45.6 million tracks were not listened to, even once, on music streaming platforms in 2023. Image: Shutterstock
The success of streaming platforms is based on the fact that they allow music lovers to listen to millions of tracks whenever and wherever they like. On paper, this sounds like a tempting proposition. But in reality, many of the songs available on Spotify, Apple Music and others are rarely—if ever—actually listened to.
Luminate, a specialist in music industry data analysis for over 30 years, has examined this phenomenon in the latest edition of its annual report, seen by the specialist website, Music Business Worldwide. This company found that 45.6 million tracks were not listened to once on music streaming platforms in 2023. This represents almost 25% of the music catalogs of Spotify, Apple Music, Deezer and the likes.
Interestingly, this figure is rising sharply. In 2022, 37.9 million songs available on online music platforms received zero streams. This increase is directly linked to the fact that music streaming services are welcoming more and more new tracks. The former head of Warner Music Group, Steve Cooper, estimated in 2022 that around 100,000 new tracks appear on streaming platforms every day. Music lovers are often faced with the tyranny of choice, and don't know how to navigate this overwhelming musical offer.
These figures raise the question of how musicians are paid by streaming sites. The current system pays performers whose music is featured on Spotify, Apple Music, Deezer and others according to their overall listening figures. The amount of royalties paid varies from one streaming platform to another, depending on the contracts signed with labels and the number of rights holders. However, it is generally agreed that this method of remuneration contributes to creating inequalities between a handful of artists who are doing well financially, and others who are struggling to make a name for themselves.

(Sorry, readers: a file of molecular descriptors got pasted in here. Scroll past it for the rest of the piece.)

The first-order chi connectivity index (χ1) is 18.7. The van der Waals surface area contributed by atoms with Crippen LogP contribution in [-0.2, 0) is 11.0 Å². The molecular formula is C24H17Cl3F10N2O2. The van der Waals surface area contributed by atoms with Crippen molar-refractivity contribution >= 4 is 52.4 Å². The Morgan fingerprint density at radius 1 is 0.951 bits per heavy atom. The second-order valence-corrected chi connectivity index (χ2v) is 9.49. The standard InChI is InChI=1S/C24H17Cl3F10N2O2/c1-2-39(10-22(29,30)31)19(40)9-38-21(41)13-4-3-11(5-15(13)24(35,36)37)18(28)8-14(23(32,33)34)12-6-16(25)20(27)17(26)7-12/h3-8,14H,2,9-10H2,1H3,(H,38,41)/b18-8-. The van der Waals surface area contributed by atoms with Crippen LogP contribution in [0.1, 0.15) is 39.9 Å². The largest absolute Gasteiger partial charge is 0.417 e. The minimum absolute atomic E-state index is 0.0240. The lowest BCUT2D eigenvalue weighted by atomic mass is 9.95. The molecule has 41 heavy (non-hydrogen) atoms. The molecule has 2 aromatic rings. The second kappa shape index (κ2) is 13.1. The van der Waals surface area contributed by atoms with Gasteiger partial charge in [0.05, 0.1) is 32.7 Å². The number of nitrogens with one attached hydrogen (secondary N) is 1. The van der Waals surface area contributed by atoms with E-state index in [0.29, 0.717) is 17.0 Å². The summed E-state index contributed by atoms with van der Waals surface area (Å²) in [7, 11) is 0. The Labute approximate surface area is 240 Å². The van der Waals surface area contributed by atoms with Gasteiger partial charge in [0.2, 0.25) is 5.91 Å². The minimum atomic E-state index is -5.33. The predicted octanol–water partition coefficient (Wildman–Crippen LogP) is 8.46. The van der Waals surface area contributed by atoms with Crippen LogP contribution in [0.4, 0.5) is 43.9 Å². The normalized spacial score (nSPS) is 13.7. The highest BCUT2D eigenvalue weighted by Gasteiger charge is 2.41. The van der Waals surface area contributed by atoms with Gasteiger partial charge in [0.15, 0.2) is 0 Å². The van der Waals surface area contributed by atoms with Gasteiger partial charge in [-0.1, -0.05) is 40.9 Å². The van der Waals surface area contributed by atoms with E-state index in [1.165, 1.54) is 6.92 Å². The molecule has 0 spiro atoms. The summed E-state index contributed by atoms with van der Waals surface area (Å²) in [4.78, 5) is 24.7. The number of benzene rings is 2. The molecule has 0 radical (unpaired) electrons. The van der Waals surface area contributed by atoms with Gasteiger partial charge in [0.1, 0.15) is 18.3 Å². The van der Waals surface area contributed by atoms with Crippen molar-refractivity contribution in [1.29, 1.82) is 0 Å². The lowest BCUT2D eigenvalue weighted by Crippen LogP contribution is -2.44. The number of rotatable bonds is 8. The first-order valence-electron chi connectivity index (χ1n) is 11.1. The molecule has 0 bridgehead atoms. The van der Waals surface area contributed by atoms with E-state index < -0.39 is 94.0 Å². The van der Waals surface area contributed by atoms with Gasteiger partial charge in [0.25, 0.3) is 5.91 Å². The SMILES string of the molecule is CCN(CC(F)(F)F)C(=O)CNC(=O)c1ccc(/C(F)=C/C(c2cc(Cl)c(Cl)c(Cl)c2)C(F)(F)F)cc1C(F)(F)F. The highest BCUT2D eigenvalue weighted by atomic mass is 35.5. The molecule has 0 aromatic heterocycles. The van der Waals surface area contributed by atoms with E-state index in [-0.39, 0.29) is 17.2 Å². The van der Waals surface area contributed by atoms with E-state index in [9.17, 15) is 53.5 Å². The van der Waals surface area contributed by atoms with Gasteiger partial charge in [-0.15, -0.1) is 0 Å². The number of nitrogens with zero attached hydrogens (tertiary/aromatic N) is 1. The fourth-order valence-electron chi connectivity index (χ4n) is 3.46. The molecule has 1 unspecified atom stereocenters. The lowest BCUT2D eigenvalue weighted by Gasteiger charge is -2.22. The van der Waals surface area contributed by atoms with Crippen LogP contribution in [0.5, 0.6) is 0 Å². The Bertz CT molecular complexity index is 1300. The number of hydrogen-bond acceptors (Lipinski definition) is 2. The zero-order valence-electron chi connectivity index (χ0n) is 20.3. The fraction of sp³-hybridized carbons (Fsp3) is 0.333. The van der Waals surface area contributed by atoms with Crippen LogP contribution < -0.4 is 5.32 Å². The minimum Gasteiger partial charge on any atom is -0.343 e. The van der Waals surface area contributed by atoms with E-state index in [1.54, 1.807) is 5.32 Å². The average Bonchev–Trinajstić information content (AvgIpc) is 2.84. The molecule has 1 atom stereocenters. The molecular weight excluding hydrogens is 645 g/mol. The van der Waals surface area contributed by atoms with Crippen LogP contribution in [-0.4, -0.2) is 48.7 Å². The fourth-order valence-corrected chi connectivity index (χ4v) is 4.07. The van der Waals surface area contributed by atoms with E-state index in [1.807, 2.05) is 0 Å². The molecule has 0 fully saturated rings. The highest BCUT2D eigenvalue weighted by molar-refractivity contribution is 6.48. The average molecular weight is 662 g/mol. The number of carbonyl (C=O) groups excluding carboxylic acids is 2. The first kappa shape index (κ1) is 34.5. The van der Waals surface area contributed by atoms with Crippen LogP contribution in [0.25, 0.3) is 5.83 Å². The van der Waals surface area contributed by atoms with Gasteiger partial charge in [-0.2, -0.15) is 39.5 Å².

These disparities could be accentuated in the coming months, after Spotify, the world leader in streaming, announced its intention to change its remuneration system. Since the beginning of the year, the Swedish company no longer pays musicians whose tracks receive fewer than 1,000 plays over a 12-month period. The company intends to redistribute the money saved—a billion dollars according to estimates by Music Business Worldwide—to artists whose work gets more streams.
Deezer took similar, albeit more modest, measures in October. The French platform chose to grant a double boost to what it defines as "professional artists," ie, those with a minimum of 1,000 listens per month by at least 500 unique listeners, without penalizing the others. This new model supposedly enables "a fairer revenue share between artists and [decreases] the risk of streaming fraud," Deezer explained in a news release.